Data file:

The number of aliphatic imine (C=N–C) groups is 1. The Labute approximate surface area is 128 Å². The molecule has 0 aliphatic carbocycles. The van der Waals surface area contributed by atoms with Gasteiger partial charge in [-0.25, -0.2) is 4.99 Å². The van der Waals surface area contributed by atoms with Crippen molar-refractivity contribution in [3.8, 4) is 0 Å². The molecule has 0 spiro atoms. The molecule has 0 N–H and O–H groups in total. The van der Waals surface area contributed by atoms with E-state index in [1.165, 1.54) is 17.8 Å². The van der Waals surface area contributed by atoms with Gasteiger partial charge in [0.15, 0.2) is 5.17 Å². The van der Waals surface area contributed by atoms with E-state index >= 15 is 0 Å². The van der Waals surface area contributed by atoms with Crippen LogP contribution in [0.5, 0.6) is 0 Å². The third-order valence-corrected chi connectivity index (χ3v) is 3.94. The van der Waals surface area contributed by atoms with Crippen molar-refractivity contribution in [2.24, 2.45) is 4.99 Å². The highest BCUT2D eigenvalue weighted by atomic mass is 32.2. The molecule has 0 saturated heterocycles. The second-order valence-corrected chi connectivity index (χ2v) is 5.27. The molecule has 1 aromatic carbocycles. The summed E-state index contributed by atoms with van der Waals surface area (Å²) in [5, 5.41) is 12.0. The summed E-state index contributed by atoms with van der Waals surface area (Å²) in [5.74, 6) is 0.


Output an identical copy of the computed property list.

The number of aliphatic imine (C=N–C) groups is 1. The Labute approximate surface area is 128 Å². The molecule has 0 aliphatic carbocycles. The van der Waals surface area contributed by atoms with Gasteiger partial charge in [-0.25, -0.2) is 4.99 Å². The van der Waals surface area contributed by atoms with Crippen molar-refractivity contribution in [3.8, 4) is 0 Å². The molecule has 0 spiro atoms. The molecule has 0 N–H and O–H groups in total. The van der Waals surface area contributed by atoms with E-state index in [1.165, 1.54) is 17.8 Å². The van der Waals surface area contributed by atoms with Gasteiger partial charge in [0.15, 0.2) is 5.17 Å². The van der Waals surface area contributed by atoms with E-state index >= 15 is 0 Å². The van der Waals surface area contributed by atoms with Crippen LogP contribution in [0.5, 0.6) is 0 Å². The third-order valence-corrected chi connectivity index (χ3v) is 3.94. The van der Waals surface area contributed by atoms with Crippen molar-refractivity contribution in [2.24, 2.45) is 4.99 Å². The highest BCUT2D eigenvalue weighted by atomic mass is 32.2. The molecule has 0 saturated heterocycles. The second-order valence-corrected chi connectivity index (χ2v) is 5.27. The molecule has 1 aromatic carbocycles. The summed E-state index contributed by atoms with van der Waals surface area (Å²) in [5, 5.41) is 12.0. The summed E-state index contributed by atoms with van der Waals surface area (Å²) in [5.74, 6) is 0.